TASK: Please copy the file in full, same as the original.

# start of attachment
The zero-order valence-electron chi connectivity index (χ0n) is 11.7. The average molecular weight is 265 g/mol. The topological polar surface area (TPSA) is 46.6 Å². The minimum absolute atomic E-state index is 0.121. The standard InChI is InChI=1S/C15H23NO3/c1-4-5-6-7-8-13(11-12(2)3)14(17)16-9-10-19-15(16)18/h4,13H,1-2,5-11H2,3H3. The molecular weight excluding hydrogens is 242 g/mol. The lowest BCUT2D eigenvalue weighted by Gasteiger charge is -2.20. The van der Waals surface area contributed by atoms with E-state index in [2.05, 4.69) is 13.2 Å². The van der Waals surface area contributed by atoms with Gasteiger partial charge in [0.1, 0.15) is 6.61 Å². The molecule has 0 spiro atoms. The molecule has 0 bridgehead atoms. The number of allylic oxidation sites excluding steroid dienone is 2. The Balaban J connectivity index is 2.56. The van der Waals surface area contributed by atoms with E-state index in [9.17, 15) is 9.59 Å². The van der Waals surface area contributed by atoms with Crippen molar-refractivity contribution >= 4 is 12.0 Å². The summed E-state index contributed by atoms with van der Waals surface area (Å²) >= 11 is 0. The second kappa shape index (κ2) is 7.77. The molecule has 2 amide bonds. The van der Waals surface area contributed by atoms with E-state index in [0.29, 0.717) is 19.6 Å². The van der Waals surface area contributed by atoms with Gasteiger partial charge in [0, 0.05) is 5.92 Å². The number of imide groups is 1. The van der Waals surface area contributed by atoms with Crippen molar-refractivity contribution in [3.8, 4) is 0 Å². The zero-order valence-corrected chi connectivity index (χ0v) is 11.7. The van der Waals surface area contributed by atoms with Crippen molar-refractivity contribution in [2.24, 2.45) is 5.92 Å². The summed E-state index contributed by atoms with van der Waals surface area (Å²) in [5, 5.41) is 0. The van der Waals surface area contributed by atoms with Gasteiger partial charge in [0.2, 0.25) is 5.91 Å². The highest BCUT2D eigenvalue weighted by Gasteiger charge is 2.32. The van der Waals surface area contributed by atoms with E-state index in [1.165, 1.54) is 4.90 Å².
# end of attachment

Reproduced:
The zero-order valence-electron chi connectivity index (χ0n) is 11.7. The average molecular weight is 265 g/mol. The topological polar surface area (TPSA) is 46.6 Å². The minimum absolute atomic E-state index is 0.121. The standard InChI is InChI=1S/C15H23NO3/c1-4-5-6-7-8-13(11-12(2)3)14(17)16-9-10-19-15(16)18/h4,13H,1-2,5-11H2,3H3. The molecular weight excluding hydrogens is 242 g/mol. The lowest BCUT2D eigenvalue weighted by Gasteiger charge is -2.20. The van der Waals surface area contributed by atoms with E-state index in [2.05, 4.69) is 13.2 Å². The van der Waals surface area contributed by atoms with Gasteiger partial charge in [0.1, 0.15) is 6.61 Å². The molecule has 0 spiro atoms. The molecule has 0 bridgehead atoms. The number of allylic oxidation sites excluding steroid dienone is 2. The Balaban J connectivity index is 2.56. The van der Waals surface area contributed by atoms with E-state index in [9.17, 15) is 9.59 Å². The van der Waals surface area contributed by atoms with Crippen molar-refractivity contribution >= 4 is 12.0 Å². The summed E-state index contributed by atoms with van der Waals surface area (Å²) >= 11 is 0. The second kappa shape index (κ2) is 7.77. The molecule has 2 amide bonds. The van der Waals surface area contributed by atoms with E-state index in [0.29, 0.717) is 19.6 Å². The van der Waals surface area contributed by atoms with Gasteiger partial charge in [0, 0.05) is 5.92 Å². The number of imide groups is 1. The van der Waals surface area contributed by atoms with Crippen molar-refractivity contribution in [3.8, 4) is 0 Å². The zero-order valence-corrected chi connectivity index (χ0v) is 11.7. The van der Waals surface area contributed by atoms with Crippen molar-refractivity contribution in [2.24, 2.45) is 5.92 Å². The summed E-state index contributed by atoms with van der Waals surface area (Å²) in [5, 5.41) is 0. The van der Waals surface area contributed by atoms with Gasteiger partial charge in [0.2, 0.25) is 5.91 Å². The highest BCUT2D eigenvalue weighted by Gasteiger charge is 2.32. The van der Waals surface area contributed by atoms with E-state index in [1.165, 1.54) is 4.90 Å².